The South Eastern Railway first obtained powers to build a branch line to Westerham in 1864. These were renewed in 1867 and again in 1870 but, when no work was undertaken, a group of local businessmen and landowners took matters into their own hands in 1876 by promoting a parliamentary Bill for the construction of a branch line to their town. At that time, the closest railheads were at Edenbridge, four miles to the south, and Sevenoaks, five miles to the east. One of the prominent local promoters was wealthy landowner William Tipping who underwrote a substantial part of the £50,000 required to promote the Bill. Tipping was a director of the London & North Western Railway.
The route was similar to that first proposed by the South Eastern Railway in 1864 and would be built in two stages with the line running from a junction with the SER at Dunton Green (opened 1868) to Westerham via Brasted. The second stage of construction would see the line extended to a junction with the Croydon & Oxted Railway at Oxted. The C&OR was a joint venture between the LB&SCR and the SER and was, at this time, under construction using the partially constructed trackbed of the abandoned Surrey and Sussex Junction Railway.
The SER opposed the extension to Oxted and, if it was built, they refused to have anything to do with the line. To avoid antagonising them, the fledgling company withdrew the second stage of their scheme in return for an agreement with the SER to provide the rolling stock and work the line for 50% of gross receipts with a minimum of £2,500 per year being guaranteed by the Westerham Valley directors. With this agreement in place, the Westerham Valley Railway Bill was put before Parliament in the session beginning 22 March 1876.
The directors had appointed Westminster-based John William Grover as engineer. Grover was responsible for several notable buildings in London, and railway lines in England, Wales, Mexico and Venezuela. He reported to Parliament that the Westerham branch would be four miles forty-five chains in length (4¾ miles), with the steepest gradient of 1 in 70 and the most severe curve 18 chains in radius. He estimated the cost at £46,358. The Bill was passed with only one objection being received and the Westerham Valley Railway Company was incorporated by an Act of 24 July 1876.
Having received parliamentary consent for the construction of the branch nothing happened until 25 June 1879 when the SER agreed to take on the construction and maintenance of the line as well as the operation. Charles Chambers was appointed as contractor and construction was finally underway in October 1879.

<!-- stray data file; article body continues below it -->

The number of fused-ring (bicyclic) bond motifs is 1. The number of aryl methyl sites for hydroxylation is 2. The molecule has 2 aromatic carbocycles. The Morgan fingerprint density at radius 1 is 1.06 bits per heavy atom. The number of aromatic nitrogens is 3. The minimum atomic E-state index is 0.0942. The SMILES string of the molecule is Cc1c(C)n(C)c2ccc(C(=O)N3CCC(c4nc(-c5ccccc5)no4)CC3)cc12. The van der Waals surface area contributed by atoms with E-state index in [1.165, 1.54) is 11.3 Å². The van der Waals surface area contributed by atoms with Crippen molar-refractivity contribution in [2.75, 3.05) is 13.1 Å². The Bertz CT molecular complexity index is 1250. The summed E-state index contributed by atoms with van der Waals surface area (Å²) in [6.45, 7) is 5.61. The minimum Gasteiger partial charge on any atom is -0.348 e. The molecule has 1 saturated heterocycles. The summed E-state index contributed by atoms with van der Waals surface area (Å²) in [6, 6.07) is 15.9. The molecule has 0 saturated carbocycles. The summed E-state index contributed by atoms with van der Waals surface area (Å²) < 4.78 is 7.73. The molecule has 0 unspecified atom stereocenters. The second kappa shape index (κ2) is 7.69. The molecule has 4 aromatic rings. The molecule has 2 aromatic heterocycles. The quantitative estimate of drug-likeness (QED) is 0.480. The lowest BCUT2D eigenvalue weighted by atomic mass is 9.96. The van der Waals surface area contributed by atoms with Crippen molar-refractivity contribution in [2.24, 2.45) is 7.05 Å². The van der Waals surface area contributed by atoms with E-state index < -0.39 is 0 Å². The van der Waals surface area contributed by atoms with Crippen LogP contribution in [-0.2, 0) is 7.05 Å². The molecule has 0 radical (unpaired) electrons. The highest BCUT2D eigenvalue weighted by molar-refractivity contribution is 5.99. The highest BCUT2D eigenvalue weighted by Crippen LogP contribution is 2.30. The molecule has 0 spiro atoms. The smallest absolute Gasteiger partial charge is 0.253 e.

Having left the SER's Sevenoaks line at Dunton Green, the single-track branch followed a fairly straight course to Westerham with one intermediate station at Brasted. The bridges carried over the line were constructed with an additional arch for a second track if required, but none of the earthworks or other bridges had this provision. Westerham station was typical of other SER stations built at this time of and was provided with wooden buildings to keep costs and construction time to a minimum.
Despite unusually bad weather slowing work in the autumn of 1880, by the following February construction was in an advanced state but was then hampered by heavy falls of snow. The bad weather and saturated soil inevitably increased construction costs and by the time the line was completed these had risen to £70,000. At that time, it was assumed that the line would eventually be extended to Oxted which was only four miles distant. An extension would, however, involve steep gradients and heavy engineering, and the it was never built.
There was a carnival atmosphere for the opening of the branch on 6 July 1881 with free travel over the branch throughout the day. The first train left Westerham at noon and was reserved for local school children and their teachers; later trains could be used by anyone. At 4.10pm a special train departed from Charing Cross carrying the VIP party which included SER Chairman Sir Edward Watkin and General Manager Myles Fenton. On arrival at Westerham, they were greeted by the Tunbridge Wells Parade Band and they proceeded to the town hall for the customary banquet and speeches.